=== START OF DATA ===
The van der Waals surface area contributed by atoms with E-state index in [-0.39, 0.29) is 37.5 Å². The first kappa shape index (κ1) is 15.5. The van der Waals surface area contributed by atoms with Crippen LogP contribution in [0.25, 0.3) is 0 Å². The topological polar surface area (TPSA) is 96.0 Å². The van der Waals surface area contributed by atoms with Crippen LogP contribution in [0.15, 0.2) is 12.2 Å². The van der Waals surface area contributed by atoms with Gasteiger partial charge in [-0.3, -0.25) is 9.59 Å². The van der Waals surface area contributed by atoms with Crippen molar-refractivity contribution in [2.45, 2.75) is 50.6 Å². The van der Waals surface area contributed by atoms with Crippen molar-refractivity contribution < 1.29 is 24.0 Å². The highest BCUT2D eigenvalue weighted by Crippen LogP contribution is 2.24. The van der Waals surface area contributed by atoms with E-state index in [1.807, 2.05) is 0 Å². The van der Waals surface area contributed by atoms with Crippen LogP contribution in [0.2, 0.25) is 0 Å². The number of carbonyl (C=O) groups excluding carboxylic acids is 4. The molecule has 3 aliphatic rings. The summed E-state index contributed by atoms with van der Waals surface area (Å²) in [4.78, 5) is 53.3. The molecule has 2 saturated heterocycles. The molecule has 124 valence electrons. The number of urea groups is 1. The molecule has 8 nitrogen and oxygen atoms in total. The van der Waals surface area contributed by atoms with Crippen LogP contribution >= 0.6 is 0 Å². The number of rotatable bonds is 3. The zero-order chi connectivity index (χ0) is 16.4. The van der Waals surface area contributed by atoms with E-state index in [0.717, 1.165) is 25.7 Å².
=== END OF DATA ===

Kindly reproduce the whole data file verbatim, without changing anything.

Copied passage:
The van der Waals surface area contributed by atoms with E-state index in [-0.39, 0.29) is 37.5 Å². The first kappa shape index (κ1) is 15.5. The van der Waals surface area contributed by atoms with Crippen LogP contribution in [0.25, 0.3) is 0 Å². The topological polar surface area (TPSA) is 96.0 Å². The van der Waals surface area contributed by atoms with Crippen LogP contribution in [0.15, 0.2) is 12.2 Å². The van der Waals surface area contributed by atoms with Gasteiger partial charge in [-0.3, -0.25) is 9.59 Å². The van der Waals surface area contributed by atoms with Crippen molar-refractivity contribution in [2.45, 2.75) is 50.6 Å². The van der Waals surface area contributed by atoms with Crippen molar-refractivity contribution < 1.29 is 24.0 Å². The highest BCUT2D eigenvalue weighted by Crippen LogP contribution is 2.24. The van der Waals surface area contributed by atoms with E-state index in [1.807, 2.05) is 0 Å². The van der Waals surface area contributed by atoms with Crippen LogP contribution in [0.2, 0.25) is 0 Å². The number of carbonyl (C=O) groups excluding carboxylic acids is 4. The molecule has 3 aliphatic rings. The summed E-state index contributed by atoms with van der Waals surface area (Å²) in [4.78, 5) is 53.3. The molecule has 2 saturated heterocycles. The molecule has 124 valence electrons. The number of urea groups is 1. The molecule has 8 nitrogen and oxygen atoms in total. The van der Waals surface area contributed by atoms with Crippen LogP contribution >= 0.6 is 0 Å². The number of rotatable bonds is 3. The zero-order chi connectivity index (χ0) is 16.4. The van der Waals surface area contributed by atoms with E-state index in [0.717, 1.165) is 25.7 Å².